In examining the articles by both Christopher J. Lustgraaf and Madeleine E. Binsfrahm, I conclude that face to face interactions is indeed vital for coherent and successful communication in the workplace. However, while technology such as our smart phones have made us bad communicators, Binsfrahm (2014) brings up a good point in which virtual conferences can serve as a great alternative when face to face interactions aren’t possible. Unfortunately, paralinguistics can get altered in these cases such that vocal qualifiers may sound louder or lower depending on the software and signal strength that is being used to transmit the virtual conference. Also, certain gestures such as object adapters where an individual may conscientiously click his or her pen as a sign of disinterest and disrespect, can easily be done discretely away from the view of the boss who sits on the other side of the computer monitor. For this reason, aspects such as pitching a sale and persuasion tactics as Hobson’s article suggest can deem more challenging. Moreover, our competitive nature to obtain high statuses evidently goes hand in hand in the office space and the ability to distinguish between a Duchenne and Non-Duchenne Smile is essential Lustgraaf (2017). Lustgraaf explains that detecting a true Duchenne smile among your colleagues can be a show of trustworthiness that can help determine whether or not you want to create an alliance with that person. However, Hobson’s article only states that a Duchenne smile is evidence of positive interest. The relationship between interest and trustworthiness wasn’t made very clear. On the topic of proxemics however, there is some ambiguity between Hobson and Lustgraaf as well. While Hobson states that leaning in towards your conversational partner can show positive interest, Lustgraaf argues that leaning in too close can be an invasion of personal space. I find that both claims can be acceptable depending on the situation. Sometimes the identity of the violator as Moore, Hickson, & Stacks (2014) describes it, can influence how we react to a person leaning in too close. Generally, we prefer some distance when talking to a colleague versus a close friend, however it does not necessarily mean we aren’t interested in their topic.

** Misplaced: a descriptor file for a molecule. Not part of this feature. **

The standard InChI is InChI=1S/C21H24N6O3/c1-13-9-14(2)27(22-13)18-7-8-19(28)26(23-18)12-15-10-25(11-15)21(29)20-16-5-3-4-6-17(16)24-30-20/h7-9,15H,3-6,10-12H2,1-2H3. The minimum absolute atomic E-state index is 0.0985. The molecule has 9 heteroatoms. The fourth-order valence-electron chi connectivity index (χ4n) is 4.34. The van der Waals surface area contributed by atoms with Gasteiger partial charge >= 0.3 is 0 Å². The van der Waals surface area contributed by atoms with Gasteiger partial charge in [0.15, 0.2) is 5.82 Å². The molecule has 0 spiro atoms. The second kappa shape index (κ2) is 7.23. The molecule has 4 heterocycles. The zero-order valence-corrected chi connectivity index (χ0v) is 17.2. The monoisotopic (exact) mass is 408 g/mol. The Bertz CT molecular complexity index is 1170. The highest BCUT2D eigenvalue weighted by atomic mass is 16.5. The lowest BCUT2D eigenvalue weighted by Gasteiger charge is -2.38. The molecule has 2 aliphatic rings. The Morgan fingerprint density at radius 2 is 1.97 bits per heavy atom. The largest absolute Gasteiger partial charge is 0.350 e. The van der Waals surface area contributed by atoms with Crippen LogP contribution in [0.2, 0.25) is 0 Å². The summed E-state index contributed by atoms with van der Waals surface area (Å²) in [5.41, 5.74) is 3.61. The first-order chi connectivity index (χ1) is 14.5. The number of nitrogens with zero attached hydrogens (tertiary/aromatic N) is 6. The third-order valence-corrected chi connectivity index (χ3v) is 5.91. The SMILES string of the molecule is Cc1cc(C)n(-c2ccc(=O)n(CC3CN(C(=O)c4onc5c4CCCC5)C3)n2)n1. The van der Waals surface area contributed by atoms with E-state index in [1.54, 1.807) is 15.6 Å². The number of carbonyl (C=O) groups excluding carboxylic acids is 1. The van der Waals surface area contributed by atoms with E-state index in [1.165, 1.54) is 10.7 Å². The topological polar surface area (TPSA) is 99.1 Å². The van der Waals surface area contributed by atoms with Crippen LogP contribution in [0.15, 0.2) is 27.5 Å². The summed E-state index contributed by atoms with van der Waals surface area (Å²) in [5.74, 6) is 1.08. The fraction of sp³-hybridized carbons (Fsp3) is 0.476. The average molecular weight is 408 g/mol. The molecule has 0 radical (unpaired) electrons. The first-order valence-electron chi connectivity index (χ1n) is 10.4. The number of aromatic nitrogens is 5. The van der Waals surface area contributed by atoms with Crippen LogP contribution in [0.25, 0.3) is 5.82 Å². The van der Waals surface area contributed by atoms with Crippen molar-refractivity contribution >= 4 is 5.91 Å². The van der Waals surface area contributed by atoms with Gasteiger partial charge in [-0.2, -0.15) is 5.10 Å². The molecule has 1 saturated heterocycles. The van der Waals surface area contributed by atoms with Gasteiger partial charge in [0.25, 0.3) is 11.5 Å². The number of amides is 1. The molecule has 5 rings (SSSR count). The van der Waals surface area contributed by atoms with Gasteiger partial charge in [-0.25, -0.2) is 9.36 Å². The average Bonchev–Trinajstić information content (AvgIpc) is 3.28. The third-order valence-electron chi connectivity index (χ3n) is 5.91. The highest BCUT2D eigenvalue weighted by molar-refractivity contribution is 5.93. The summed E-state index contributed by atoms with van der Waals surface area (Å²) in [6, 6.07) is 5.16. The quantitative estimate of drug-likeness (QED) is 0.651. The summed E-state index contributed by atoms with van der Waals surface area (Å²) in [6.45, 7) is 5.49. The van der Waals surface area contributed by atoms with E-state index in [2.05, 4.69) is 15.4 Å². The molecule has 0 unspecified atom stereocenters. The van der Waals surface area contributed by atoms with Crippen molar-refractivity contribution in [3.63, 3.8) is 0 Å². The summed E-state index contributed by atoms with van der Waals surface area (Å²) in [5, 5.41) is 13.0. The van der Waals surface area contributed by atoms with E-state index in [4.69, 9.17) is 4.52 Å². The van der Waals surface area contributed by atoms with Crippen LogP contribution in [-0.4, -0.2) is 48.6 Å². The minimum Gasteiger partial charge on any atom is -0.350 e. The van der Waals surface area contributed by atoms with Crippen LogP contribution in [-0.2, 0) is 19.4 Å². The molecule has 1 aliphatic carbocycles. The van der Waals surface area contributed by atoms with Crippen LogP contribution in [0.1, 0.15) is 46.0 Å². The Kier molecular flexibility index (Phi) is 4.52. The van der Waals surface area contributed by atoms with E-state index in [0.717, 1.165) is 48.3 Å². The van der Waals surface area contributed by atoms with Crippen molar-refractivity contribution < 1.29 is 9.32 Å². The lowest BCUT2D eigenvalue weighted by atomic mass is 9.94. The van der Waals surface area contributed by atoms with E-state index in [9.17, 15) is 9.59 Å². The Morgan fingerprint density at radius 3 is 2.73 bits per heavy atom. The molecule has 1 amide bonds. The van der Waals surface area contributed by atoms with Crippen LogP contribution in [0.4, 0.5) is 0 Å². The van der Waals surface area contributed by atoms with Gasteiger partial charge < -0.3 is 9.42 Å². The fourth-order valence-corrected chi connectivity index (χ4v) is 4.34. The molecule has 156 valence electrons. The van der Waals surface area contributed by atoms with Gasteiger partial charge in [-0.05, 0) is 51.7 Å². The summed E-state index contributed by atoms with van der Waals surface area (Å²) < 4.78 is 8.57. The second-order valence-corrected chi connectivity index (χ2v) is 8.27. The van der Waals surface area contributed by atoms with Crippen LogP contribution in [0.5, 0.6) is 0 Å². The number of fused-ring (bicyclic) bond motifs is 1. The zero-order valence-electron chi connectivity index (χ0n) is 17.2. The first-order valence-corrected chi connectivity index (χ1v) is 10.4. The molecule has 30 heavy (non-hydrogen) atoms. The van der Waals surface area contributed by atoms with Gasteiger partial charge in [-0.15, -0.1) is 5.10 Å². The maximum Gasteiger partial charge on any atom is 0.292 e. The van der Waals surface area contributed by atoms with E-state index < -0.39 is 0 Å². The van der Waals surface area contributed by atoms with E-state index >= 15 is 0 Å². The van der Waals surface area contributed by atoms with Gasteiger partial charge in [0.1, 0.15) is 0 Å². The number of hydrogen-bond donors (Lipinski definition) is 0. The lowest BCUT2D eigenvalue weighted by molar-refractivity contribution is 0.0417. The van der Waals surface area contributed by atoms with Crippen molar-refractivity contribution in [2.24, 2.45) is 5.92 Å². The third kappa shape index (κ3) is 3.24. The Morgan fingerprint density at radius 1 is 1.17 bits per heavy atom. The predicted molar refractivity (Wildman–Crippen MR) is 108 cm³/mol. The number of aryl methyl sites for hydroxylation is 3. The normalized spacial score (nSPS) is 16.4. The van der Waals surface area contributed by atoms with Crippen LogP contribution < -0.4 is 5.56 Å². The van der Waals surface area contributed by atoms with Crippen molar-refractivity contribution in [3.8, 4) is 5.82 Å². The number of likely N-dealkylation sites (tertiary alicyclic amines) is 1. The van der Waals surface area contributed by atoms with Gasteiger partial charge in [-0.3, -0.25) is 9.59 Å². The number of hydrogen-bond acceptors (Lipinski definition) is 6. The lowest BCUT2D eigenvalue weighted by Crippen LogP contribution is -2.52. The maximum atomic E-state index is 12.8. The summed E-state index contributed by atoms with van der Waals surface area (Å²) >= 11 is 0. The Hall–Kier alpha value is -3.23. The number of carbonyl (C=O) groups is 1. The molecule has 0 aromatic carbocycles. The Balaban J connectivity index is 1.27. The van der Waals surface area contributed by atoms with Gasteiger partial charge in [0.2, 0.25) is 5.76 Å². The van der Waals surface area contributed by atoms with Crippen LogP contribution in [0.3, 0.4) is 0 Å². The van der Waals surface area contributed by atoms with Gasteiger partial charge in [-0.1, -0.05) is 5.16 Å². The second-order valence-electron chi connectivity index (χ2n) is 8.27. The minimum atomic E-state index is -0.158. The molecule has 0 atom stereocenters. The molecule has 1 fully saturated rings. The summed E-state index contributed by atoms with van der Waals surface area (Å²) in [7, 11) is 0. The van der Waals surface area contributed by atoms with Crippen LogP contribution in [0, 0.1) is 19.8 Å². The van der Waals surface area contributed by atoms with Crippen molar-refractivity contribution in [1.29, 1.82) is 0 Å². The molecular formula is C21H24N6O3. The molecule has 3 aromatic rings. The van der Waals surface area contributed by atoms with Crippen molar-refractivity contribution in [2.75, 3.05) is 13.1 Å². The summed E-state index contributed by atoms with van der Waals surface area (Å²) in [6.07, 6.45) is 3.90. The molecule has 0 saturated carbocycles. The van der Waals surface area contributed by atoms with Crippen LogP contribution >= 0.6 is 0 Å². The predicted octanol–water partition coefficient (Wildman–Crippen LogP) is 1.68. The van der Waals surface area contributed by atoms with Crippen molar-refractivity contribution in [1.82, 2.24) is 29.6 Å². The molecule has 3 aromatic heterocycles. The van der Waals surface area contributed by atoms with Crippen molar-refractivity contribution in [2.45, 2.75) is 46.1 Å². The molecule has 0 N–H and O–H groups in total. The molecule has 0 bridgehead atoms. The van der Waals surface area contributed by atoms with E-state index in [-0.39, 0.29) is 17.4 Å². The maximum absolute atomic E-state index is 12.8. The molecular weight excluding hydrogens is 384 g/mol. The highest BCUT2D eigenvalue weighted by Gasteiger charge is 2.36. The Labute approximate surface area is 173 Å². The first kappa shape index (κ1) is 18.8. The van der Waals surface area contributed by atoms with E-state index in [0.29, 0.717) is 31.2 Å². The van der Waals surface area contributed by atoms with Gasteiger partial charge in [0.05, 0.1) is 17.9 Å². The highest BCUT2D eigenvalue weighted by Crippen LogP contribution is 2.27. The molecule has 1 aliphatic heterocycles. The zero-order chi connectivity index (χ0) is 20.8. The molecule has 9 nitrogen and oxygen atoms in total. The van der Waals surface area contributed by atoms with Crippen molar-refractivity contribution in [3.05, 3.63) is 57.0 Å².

Overall, while there are general rules that are widely accepted as socially normal when conversating, we must still consider all nonverbal and verbal cues to successfully decipher situations. For example, smiling can serve as a sign of trust and that an individual is intrigued and engaged. However, smiling can also be manipulative and be used as a persuasive tactic to get what you want. In this case, smiling is being utilized in a deceptive way and not trustworthy. Because encoding and decoding communications is evidently complex and mind stimulating, all aspects of communication and nonverbal behaviors are important.
Hobson, N. (2017, December 5). Decoding Other People’s Language. Forbes. Retrieved from https://www.forbes.com/sites/nickhobson/2017/12/05/decoding-other-peoples-body-language/#3a31fc4b1aec
Binsfrahm, M. (2014). Nonverbal communication in the workplace sets leaders apart. The College of St. Scholastica, 1-26. Retrieved from http://proxy.lib.odu.edu/login?url=https://search-proquest com.proxy.lib.odu.edu/docview/1551763238?accountid=12967
Lustgraaf, C. J. (2017). The relationship between social status motivation and the detection of trustworthy and affiliative cues in faces. The University of Southern Mississippi, 11-13. Retrieved from http://proxy.lib.odu.edu/login?url=https://search-proquest com.proxy.lib.odu.edu/docview/1896107481?accountid=12967